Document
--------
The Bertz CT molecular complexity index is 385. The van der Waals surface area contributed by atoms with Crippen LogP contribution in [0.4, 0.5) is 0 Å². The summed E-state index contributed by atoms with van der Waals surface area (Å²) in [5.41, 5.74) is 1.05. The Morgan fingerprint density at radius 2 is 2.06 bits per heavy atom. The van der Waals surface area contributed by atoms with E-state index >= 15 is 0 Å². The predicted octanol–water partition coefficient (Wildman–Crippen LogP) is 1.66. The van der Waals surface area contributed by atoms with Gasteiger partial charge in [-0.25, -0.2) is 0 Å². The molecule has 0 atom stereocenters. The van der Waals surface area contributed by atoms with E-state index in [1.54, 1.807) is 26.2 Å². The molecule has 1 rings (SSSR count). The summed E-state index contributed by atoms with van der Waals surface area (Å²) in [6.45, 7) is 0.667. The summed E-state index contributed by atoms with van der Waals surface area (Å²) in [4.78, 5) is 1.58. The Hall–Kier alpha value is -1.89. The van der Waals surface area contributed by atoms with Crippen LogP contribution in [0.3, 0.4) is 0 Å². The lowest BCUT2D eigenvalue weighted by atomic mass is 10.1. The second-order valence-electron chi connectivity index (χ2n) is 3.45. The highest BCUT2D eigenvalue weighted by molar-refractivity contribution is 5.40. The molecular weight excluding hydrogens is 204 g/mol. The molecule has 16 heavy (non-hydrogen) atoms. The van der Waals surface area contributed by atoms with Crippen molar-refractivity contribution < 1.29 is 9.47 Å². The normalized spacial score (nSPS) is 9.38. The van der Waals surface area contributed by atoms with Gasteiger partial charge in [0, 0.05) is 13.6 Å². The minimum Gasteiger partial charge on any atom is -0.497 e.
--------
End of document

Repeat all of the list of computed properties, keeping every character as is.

The Bertz CT molecular complexity index is 385. The van der Waals surface area contributed by atoms with Crippen LogP contribution in [0.4, 0.5) is 0 Å². The summed E-state index contributed by atoms with van der Waals surface area (Å²) in [5.41, 5.74) is 1.05. The Morgan fingerprint density at radius 2 is 2.06 bits per heavy atom. The van der Waals surface area contributed by atoms with E-state index >= 15 is 0 Å². The predicted octanol–water partition coefficient (Wildman–Crippen LogP) is 1.66. The van der Waals surface area contributed by atoms with Gasteiger partial charge in [-0.25, -0.2) is 0 Å². The molecule has 0 atom stereocenters. The van der Waals surface area contributed by atoms with E-state index in [1.54, 1.807) is 26.2 Å². The molecule has 1 rings (SSSR count). The summed E-state index contributed by atoms with van der Waals surface area (Å²) in [6.45, 7) is 0.667. The summed E-state index contributed by atoms with van der Waals surface area (Å²) in [4.78, 5) is 1.58. The Hall–Kier alpha value is -1.89. The van der Waals surface area contributed by atoms with Crippen LogP contribution in [0.3, 0.4) is 0 Å². The lowest BCUT2D eigenvalue weighted by atomic mass is 10.1. The second-order valence-electron chi connectivity index (χ2n) is 3.45. The highest BCUT2D eigenvalue weighted by molar-refractivity contribution is 5.40. The molecular weight excluding hydrogens is 204 g/mol. The molecule has 16 heavy (non-hydrogen) atoms. The van der Waals surface area contributed by atoms with Crippen molar-refractivity contribution < 1.29 is 9.47 Å². The normalized spacial score (nSPS) is 9.38. The van der Waals surface area contributed by atoms with Gasteiger partial charge in [0, 0.05) is 13.6 Å². The minimum Gasteiger partial charge on any atom is -0.497 e.